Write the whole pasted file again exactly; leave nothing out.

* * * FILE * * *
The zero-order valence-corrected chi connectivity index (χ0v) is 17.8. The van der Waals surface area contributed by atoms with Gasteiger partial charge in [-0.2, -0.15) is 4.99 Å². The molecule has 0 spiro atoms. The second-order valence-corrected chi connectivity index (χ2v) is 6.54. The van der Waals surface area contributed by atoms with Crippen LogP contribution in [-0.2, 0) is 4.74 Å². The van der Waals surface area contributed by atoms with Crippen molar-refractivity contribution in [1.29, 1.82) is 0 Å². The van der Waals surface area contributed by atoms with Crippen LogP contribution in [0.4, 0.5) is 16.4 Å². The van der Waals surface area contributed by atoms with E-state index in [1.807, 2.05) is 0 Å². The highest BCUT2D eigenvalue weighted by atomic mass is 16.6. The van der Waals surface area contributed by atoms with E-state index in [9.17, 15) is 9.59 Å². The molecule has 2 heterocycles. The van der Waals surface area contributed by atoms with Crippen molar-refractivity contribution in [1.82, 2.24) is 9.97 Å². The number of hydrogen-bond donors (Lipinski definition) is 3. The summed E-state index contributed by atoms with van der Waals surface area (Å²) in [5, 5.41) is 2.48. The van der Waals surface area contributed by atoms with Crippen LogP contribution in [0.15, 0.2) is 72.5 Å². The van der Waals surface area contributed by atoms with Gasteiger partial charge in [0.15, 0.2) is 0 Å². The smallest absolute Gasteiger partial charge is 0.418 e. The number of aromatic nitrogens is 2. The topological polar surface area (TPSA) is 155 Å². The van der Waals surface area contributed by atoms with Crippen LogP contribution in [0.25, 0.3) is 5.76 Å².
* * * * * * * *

The zero-order valence-corrected chi connectivity index (χ0v) is 17.8. The van der Waals surface area contributed by atoms with Gasteiger partial charge in [-0.2, -0.15) is 4.99 Å². The molecule has 0 spiro atoms. The second-order valence-corrected chi connectivity index (χ2v) is 6.54. The van der Waals surface area contributed by atoms with Crippen LogP contribution in [-0.2, 0) is 4.74 Å². The van der Waals surface area contributed by atoms with Crippen molar-refractivity contribution in [1.29, 1.82) is 0 Å². The van der Waals surface area contributed by atoms with Crippen LogP contribution in [0.4, 0.5) is 16.4 Å². The van der Waals surface area contributed by atoms with E-state index in [1.807, 2.05) is 0 Å². The highest BCUT2D eigenvalue weighted by atomic mass is 16.6. The van der Waals surface area contributed by atoms with E-state index in [9.17, 15) is 9.59 Å². The molecule has 2 heterocycles. The van der Waals surface area contributed by atoms with Crippen molar-refractivity contribution in [1.82, 2.24) is 9.97 Å². The number of hydrogen-bond donors (Lipinski definition) is 3. The summed E-state index contributed by atoms with van der Waals surface area (Å²) in [5, 5.41) is 2.48. The van der Waals surface area contributed by atoms with Crippen LogP contribution in [0.15, 0.2) is 72.5 Å². The van der Waals surface area contributed by atoms with Gasteiger partial charge in [0.15, 0.2) is 0 Å². The smallest absolute Gasteiger partial charge is 0.418 e. The number of aromatic nitrogens is 2. The topological polar surface area (TPSA) is 155 Å². The van der Waals surface area contributed by atoms with Crippen LogP contribution in [0.25, 0.3) is 5.76 Å².